Importance of Cybersecurity Reporting
As companies continue to acquire more data, there is a heightened concern for data security. Over the last few years, there have been many high-profile cybersecurity attacks as hackers try to steal data to leverage that data against companies. These attacks lead to bad publicity and scrutiny of management, causing some companies to be less transparent regarding cybersecurity failures. As cybersecurity attacks become more prevalent, how should companies report an attack in their environmental, social and governance (ESG) report?
Companies have governance responsibilities to protect the collected data. However, when a cybersecurity attack occurs, there are no set regulations that companies must follow. Most companies usually opt to file a press release, which is then followed by stating possible concerns in future 10-Ks and 10-Qs. That said, companies that comply with widely-accepted ESG standards have specific reporting requirements when disclosing a cybersecurity attack. The following sections include the proposed ESG standards and their guidance on cybersecurity attacks.
Global Reporting Initiative (GRI)
The Global Reporting Initiative (GRI) is one of the leading ESG reporting standards. The GRI does not have a primary focus but instead establishes broad standards that apply to almost every industry. GRI Standard 418-1 regarding substantiated complaints about customer privacy and losses of customer data requires companies to report the following information:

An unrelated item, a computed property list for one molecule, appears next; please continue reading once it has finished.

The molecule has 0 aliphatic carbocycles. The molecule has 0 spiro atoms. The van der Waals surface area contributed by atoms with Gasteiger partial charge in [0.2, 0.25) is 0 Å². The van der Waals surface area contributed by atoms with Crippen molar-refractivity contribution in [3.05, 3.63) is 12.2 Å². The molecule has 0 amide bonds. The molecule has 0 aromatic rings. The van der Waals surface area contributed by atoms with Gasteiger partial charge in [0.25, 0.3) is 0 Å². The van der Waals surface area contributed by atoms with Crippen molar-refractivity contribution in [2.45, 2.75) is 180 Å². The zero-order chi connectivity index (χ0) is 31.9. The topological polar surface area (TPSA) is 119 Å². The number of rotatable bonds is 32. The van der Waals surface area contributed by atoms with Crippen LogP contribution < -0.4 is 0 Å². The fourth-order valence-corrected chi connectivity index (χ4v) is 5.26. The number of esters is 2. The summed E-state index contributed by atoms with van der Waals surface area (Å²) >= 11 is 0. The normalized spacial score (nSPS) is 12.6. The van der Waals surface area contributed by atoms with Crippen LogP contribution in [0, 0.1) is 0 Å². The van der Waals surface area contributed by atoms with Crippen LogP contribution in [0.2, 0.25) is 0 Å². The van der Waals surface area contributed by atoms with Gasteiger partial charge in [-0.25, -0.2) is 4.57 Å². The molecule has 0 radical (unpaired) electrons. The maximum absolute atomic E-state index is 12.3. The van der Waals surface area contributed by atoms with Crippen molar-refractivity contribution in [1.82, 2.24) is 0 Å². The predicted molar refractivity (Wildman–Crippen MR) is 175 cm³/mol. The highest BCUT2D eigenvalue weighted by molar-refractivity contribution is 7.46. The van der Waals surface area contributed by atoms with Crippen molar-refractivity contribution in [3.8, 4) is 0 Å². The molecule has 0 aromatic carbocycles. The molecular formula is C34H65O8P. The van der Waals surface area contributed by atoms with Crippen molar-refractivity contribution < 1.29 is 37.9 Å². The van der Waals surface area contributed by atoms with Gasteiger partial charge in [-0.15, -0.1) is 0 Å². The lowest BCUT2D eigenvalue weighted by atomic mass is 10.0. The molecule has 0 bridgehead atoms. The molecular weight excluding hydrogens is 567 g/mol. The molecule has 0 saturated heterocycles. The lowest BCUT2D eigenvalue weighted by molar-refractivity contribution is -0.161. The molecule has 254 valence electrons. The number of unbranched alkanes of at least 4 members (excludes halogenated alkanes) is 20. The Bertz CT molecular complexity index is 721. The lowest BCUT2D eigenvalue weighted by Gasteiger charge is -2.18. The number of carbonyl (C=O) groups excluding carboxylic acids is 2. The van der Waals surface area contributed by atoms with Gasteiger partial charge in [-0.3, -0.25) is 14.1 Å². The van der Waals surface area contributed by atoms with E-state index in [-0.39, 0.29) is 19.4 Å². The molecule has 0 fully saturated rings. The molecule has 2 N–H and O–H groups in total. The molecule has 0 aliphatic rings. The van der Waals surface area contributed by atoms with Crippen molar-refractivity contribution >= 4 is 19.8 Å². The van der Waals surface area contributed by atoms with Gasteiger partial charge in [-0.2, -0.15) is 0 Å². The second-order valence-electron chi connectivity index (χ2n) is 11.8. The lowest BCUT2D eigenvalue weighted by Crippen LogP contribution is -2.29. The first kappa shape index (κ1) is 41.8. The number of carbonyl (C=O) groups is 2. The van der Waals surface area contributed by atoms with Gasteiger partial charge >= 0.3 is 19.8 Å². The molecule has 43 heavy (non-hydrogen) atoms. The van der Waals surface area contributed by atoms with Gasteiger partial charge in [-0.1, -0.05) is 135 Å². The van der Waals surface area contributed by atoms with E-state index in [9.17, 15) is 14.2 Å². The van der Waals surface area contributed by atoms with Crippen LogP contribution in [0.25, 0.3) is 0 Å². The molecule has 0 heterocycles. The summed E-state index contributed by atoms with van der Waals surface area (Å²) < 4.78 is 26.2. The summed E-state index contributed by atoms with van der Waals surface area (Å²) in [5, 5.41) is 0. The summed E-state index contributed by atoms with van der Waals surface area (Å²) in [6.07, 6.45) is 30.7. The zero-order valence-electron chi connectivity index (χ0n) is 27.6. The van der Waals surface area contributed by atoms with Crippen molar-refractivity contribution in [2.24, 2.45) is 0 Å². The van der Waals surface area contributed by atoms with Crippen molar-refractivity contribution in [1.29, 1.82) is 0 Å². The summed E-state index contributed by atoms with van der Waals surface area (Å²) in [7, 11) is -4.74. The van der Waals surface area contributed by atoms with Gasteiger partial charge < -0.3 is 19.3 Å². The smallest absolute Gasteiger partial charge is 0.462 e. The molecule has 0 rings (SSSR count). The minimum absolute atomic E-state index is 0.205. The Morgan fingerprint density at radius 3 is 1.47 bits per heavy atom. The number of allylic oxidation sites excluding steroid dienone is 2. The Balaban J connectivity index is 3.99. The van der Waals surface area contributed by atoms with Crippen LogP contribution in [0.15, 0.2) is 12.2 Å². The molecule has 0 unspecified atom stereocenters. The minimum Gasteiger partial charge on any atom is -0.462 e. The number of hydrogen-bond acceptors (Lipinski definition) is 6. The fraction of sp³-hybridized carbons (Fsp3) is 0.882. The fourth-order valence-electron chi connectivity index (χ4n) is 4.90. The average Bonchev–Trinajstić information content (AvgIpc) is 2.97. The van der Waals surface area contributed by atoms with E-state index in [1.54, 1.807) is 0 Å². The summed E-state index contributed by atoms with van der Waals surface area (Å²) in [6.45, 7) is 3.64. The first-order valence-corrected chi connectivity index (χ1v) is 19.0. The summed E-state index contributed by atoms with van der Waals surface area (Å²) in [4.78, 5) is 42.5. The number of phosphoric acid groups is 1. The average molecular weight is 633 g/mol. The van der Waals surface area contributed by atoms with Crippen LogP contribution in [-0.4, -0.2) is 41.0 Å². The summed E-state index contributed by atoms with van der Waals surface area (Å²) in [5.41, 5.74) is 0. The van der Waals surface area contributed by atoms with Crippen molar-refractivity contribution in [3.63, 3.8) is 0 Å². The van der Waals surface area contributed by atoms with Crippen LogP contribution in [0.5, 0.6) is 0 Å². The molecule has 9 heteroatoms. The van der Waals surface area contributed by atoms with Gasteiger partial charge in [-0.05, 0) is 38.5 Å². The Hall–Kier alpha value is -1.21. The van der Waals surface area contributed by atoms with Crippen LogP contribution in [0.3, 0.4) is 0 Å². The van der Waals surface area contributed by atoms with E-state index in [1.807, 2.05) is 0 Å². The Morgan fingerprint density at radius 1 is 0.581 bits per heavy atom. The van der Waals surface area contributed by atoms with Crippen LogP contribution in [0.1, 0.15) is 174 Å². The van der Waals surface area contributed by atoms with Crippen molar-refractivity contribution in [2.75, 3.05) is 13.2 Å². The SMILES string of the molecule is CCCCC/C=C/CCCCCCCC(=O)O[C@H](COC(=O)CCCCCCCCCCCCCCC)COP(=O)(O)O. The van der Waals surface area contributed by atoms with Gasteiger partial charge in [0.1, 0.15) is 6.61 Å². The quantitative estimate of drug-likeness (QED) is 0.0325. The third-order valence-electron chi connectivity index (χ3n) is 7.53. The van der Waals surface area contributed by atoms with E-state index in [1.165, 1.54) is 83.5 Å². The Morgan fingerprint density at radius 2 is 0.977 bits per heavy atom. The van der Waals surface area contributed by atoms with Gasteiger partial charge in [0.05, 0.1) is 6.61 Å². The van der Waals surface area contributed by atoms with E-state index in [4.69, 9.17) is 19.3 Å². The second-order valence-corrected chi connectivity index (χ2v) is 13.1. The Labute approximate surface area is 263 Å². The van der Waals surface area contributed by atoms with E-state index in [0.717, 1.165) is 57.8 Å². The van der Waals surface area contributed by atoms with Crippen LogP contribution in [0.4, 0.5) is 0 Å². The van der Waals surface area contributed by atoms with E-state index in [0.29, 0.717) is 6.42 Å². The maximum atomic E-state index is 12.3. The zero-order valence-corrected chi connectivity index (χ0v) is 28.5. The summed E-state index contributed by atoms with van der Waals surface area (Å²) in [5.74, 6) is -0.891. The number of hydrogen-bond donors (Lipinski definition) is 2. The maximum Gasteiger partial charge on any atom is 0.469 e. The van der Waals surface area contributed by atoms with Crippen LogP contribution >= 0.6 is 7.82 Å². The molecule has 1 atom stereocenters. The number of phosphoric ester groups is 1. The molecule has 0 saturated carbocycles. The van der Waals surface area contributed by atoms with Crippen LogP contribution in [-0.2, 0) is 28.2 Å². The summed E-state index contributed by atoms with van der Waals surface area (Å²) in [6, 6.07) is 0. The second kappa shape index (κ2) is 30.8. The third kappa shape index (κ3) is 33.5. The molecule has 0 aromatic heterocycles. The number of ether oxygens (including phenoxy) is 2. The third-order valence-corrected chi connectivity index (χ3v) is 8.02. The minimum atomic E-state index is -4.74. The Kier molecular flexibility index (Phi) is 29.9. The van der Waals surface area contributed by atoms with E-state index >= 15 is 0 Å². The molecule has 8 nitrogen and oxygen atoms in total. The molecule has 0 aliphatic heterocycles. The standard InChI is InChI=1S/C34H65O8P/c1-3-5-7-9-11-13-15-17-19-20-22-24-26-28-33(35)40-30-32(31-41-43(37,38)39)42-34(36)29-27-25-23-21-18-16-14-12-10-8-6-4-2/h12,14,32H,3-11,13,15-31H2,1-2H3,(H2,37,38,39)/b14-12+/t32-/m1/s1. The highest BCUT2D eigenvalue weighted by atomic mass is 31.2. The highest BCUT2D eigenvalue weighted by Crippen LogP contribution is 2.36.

- Total number of substantiated complaints received concerning breaches of customer privacy, categorized by:
- complaints received from outside parties and substantiated by the organization;
- complaints from regulatory bodies.
2. Total number of identified leaks, thefts, or losses of customer data.
3. If the organization has not identified any substantiated complaints, a brief statement of this fact is sufficient.
In part (a) above, the standard defines a substantiated complaint as a “written statement by a regulatory or other official body that identifies breaches of customer privacy, or a complaint lodged with the organization that has been recognized as legitimate by the organization.” The GRI requires that companies disclose the number of complaints separated by two groups: outside parties and regulatory bodies. Interestingly, GRI defines a breach of customer privacy to be any non-compliance with either existing regulations or voluntary standards regarding the protection of customers’ privacy.